1st Articles / Initial Sample Submissions - Requirements for submitting PPAPs



My background is QS-9000 but I now work for a company that is strictly ISO-9000 (custom plastic vacuum thermoforming). I am use to submitting PPAP's and the requirements for what, when and how to submit one. ISO-9000 does not have a section that addresses inital sample submissions; however, some of my customers require them. I have not been able to find nformation concerning 1st articles and how to address them in my procedures. If I use the AIAG requirements for all products some of my customers are overwhelmed by the process. Some of my orders are just not big enough for a 1st article submission. Any advice?

Kevin Mader

One of THE Original Covers!
What are your Customers expecting?

You may find that everyone has different expectations, so you may have to create many different submission plans. As you accumulate the information, you will probably pick out some of the typical items. With these, you may want to consider adding them to your ISO Quality Program. ISO is a far more vague guideline than you are use to, so the QP you have inherited may not be as specific as you would like/expect.




Fully vaccinated are you?
And the bottom line is ISO does not address 1st article. Thus, as Don pointed out--> you rely on customer requirements. With several clients we have made up a spreadsheet. Reading down was a list of process elements - design review, etc., to machine runoff (high volume) or whatever right on to final inspection and test. In my first ISO implementation years ago I did this with the ISO requirements, BWM, FORD, etc. We ended up with a list of ISO and customer requirements.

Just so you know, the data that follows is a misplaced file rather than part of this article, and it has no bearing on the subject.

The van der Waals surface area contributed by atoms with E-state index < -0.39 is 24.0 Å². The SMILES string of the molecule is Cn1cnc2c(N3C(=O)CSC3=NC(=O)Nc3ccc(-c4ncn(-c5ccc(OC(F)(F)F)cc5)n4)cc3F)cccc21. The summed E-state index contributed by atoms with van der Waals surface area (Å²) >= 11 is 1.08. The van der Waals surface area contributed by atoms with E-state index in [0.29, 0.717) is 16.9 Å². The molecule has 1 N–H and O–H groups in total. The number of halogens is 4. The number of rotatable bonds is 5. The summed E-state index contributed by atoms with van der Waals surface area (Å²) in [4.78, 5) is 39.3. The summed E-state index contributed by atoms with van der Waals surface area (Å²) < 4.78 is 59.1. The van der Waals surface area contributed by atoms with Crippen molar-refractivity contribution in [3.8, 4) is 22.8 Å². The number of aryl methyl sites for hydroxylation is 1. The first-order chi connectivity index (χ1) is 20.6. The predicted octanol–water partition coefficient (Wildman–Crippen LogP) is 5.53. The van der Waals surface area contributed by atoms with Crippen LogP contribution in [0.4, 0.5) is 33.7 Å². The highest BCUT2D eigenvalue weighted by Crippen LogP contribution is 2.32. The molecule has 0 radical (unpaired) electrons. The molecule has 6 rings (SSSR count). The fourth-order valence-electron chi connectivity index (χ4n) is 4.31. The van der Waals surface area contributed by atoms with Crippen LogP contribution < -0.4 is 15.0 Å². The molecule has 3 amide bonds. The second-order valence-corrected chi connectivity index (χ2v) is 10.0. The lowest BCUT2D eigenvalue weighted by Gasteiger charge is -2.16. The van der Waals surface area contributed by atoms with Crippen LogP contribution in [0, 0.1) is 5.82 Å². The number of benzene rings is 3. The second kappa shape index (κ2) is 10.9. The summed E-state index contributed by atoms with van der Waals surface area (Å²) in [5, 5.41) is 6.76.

You could do this with the APQP skeleton in mind. Customer A may just want a full layout to print. Customer B may just want a functional test. Customer C may want both of those and maybe capability studies from a runoff.

What the customer asks for should be considered during contract review. If the customer wants 15 widgets and wants runoff data from a 300 piece run (sounds insane, but you never know), you would want to negotiate exact terms and conditions and quote appropriately.


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Quite Involved in Discussions
In my experience at a Machine shop job shop was that every customer was different.

The most common requirements though were a complete layout, bubbled print, chemical/physical certs and a sample.

You may want to determine what you want to do and when you approach the customer make your suggestions. They will tell you what more they might want you to do.


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*** Old thread alert ***

Just a heads-up to readers of this thread that the original post was made over 11 years ago. I hope that by now the OP has figured out how to handle their situation. It's still OK to post relevant information for others though. :cool:
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